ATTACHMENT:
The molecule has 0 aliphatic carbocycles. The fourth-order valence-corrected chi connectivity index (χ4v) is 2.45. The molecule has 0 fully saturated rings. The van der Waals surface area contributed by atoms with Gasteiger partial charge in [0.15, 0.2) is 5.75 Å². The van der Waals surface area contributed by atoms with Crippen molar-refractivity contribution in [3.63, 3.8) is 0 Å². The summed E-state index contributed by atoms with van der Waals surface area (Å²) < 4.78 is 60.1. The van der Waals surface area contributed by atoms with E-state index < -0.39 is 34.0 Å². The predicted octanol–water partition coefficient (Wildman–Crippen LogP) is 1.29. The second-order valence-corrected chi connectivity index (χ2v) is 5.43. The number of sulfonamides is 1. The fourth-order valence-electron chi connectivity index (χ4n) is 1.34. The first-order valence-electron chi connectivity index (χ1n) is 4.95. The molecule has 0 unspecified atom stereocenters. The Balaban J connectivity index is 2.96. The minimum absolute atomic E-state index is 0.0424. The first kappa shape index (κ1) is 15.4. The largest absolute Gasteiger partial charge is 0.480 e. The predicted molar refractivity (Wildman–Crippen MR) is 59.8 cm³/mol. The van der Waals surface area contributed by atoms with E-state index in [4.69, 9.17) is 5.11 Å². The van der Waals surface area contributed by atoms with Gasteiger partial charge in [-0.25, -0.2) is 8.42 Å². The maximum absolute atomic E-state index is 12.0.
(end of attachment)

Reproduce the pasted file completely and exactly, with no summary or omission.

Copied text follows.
The molecule has 0 aliphatic carbocycles. The fourth-order valence-corrected chi connectivity index (χ4v) is 2.45. The molecule has 0 fully saturated rings. The van der Waals surface area contributed by atoms with Gasteiger partial charge in [0.15, 0.2) is 5.75 Å². The van der Waals surface area contributed by atoms with Crippen molar-refractivity contribution in [3.63, 3.8) is 0 Å². The summed E-state index contributed by atoms with van der Waals surface area (Å²) < 4.78 is 60.1. The van der Waals surface area contributed by atoms with E-state index < -0.39 is 34.0 Å². The predicted octanol–water partition coefficient (Wildman–Crippen LogP) is 1.29. The second-order valence-corrected chi connectivity index (χ2v) is 5.43. The number of sulfonamides is 1. The fourth-order valence-electron chi connectivity index (χ4n) is 1.34. The first-order valence-electron chi connectivity index (χ1n) is 4.95. The molecule has 0 unspecified atom stereocenters. The Balaban J connectivity index is 2.96. The minimum absolute atomic E-state index is 0.0424. The first kappa shape index (κ1) is 15.4. The largest absolute Gasteiger partial charge is 0.480 e. The predicted molar refractivity (Wildman–Crippen MR) is 59.8 cm³/mol. The van der Waals surface area contributed by atoms with E-state index in [4.69, 9.17) is 5.11 Å². The van der Waals surface area contributed by atoms with Gasteiger partial charge in [-0.25, -0.2) is 8.42 Å². The maximum absolute atomic E-state index is 12.0.